‘Inappropriate relationship’ reportedly led to Koch exit

Sen. Amy Koch
MinnPost/James Nord
Sen. Amy Koch

WCCO’s Pat Kessler set the state Capitol and Minnesota’s political community abuzz this afternoon with his report about events leading up to Senate Majority Leader Amy Koch’s abrupt decision Thursday to step down as leader and not seek re-election. Reports Kessler: “Minnesota Senate Majority Leader Amy Koch resigned her post Thursday after she was confronted by GOP Senate leaders about allegations of an inappropriate relationship with a Senate staffer, according to high level State Capitol sources. Those sources confirmed that four Republican Senators held an emergency meeting with Koch Wednesday night, after multiple Senate staffers reported the possible improper conduct.”

The last Ford Ranger, and the last vehicle of any kind, rolled off the company’s St. Paul assembly line today. At MPR, Matt Sepic files a farewell piece: “In the mid 1920s, the St. Paul Ford plant had all the latest industrial technology. But the jobs still required a lot of muscle, and managers pushed employees to work faster and faster. ‘The line kept going no matter what,’ said the late Ken Muxlow, in a recorded interview with [historian Brian] McMahon, who started working at the Twin Cities Assembly Plant in 1929 tacking seat cushions on Model As. ‘If you had to go to the bathroom, you had to go, and you had to catch up your job when you got back, and that was it,’ Muxlow said. ‘They didn’t give you any time.’ Labor leaders once lauded Henry Ford for his revolutionary $5-a-day wage. But as the century progressed and working conditions got more difficult, employees wanted to organize. McMahon said Ford stopped at nothing to prevent workers from forming a union. ‘For many, many years in the late ’30s, the company was more intent on waging war on its workers than making cars,’ said McMahon. ‘And 10 percent of the workforce were basically spies trying to weed out potential union organizers.’ The United Auto Workers finally organized Ford plants nationwide during World War II, when President Franklin Roosevelt threatened to cut off defense contracts. In St. Paul, newly unionized workers built tanks, armored cars, and aircraft engine parts. And for a time women were a major part of the workforce.”

Speaking of … The always quotable Eliot Seide, local director of AFSCME, lays into Strib regular Jason Lewis on the value of unions: “If every worker belonged to a union, America would be a place where labor was rewarded with respect on the job, wages that could raise a family, health care if people got sick, and a dignified retirement. Lewis also uses his bullhorn to blame public employees for deficits and debt. The working class shouldn’t be fooled by his attempt to distract and divide us. Public workers teach our kids, heal the sick, protect our communities, plow our roads, clean our water and much more. Erasing all of us wouldn’t begin to erase our state or federal deficits. … The real culprits are the political and economic elites who keep getting richer by putting corporate greed ahead of public need. They excused Wall Street for gambling away our 401(k) savings. They let predatory lenders foreclose on our homes. They helped insurance companies put profits ahead of patients. And they helped corporations ship our jobs overseas. Now Lewis and the elites want to give Minnesotans the right to work for less money.”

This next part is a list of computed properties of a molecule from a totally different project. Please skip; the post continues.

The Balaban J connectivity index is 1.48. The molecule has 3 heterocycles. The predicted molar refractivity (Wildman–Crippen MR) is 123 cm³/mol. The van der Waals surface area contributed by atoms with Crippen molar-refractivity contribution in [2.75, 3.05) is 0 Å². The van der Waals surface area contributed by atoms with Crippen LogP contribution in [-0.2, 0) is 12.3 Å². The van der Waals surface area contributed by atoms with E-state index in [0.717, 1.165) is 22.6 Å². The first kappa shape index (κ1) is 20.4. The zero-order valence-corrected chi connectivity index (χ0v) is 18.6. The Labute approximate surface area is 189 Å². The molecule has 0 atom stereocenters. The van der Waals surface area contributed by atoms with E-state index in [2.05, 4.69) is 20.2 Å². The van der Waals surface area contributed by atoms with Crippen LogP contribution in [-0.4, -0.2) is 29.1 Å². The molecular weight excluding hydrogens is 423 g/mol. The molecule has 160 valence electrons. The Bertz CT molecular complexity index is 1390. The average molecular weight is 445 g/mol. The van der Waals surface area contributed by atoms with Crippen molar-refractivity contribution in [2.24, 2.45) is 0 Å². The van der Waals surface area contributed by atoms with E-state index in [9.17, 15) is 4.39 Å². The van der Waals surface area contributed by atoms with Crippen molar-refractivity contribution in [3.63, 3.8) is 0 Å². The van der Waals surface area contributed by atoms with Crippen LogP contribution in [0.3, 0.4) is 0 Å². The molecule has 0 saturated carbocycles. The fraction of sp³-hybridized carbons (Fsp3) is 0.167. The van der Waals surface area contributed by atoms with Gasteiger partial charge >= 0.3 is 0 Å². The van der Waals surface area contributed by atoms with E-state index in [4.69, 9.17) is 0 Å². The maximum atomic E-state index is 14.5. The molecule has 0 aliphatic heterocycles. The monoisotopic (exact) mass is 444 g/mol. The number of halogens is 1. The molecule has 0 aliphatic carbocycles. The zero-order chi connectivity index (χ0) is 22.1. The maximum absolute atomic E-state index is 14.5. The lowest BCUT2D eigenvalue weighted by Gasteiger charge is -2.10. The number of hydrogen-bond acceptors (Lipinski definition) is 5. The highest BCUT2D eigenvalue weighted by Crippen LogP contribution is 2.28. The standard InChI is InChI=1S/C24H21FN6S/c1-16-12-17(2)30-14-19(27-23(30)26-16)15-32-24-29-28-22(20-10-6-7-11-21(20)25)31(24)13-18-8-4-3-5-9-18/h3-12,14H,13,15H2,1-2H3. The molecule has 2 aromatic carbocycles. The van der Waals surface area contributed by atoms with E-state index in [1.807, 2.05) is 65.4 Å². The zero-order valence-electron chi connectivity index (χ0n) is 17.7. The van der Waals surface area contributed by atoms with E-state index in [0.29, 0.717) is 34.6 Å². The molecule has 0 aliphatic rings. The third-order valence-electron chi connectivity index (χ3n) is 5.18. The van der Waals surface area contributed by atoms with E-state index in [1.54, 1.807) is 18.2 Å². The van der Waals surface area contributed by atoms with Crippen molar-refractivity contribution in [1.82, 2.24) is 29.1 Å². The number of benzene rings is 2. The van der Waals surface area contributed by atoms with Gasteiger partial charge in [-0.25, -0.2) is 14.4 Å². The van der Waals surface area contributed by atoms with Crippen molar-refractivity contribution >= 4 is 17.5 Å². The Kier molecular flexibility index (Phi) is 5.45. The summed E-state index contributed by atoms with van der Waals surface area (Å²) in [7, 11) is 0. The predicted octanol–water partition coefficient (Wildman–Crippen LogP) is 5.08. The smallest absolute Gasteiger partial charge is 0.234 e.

Aaron Sinner of the Matt Entenza Minnesota 2020 think tank offers a bit more clarity on health insurance exchanges: “Pop Quiz! Identify which of the following elements were and were not included in the final health reform package President Obama signed into law:
a. A new government-run insurance plan
b. Subsidies to help individuals pay for health insurance
c. Tax credits for small businesses
d. A ban on co-pays for preventive care
e. A government panel that makes decisions about end-of-life care for Medicare recipients

The Affordable Care Act crossed the President’s desk in March 2010 — just over a year and a half ago. Yet even today, most Americans don’t know much about what’s in the law. (Quiz answers: b, c, and d are all actual components of the law.) … The exchange plays a crucial role in health reform going forward. Minnesota 2020 has previously detailed how the Affordable Care Act will impact Minnesota (see here and here), but it’s worth noting that the exchange plays a central role by (1) providing a one-stop shop for purchasing insurance on the individual marketplace, a previously-difficult way to buy insurance, and (2) offering an easy access point to determine one’s eligibility for health insurance subsidies. The law makes health insurance affordable like never before by expanding Medicaid up to 133% of the federal poverty line—an annual income of $29,000 for a family of four—and by offering graduated subsidies for households making up to four times the poverty  line—$88,000 for that same family of four.”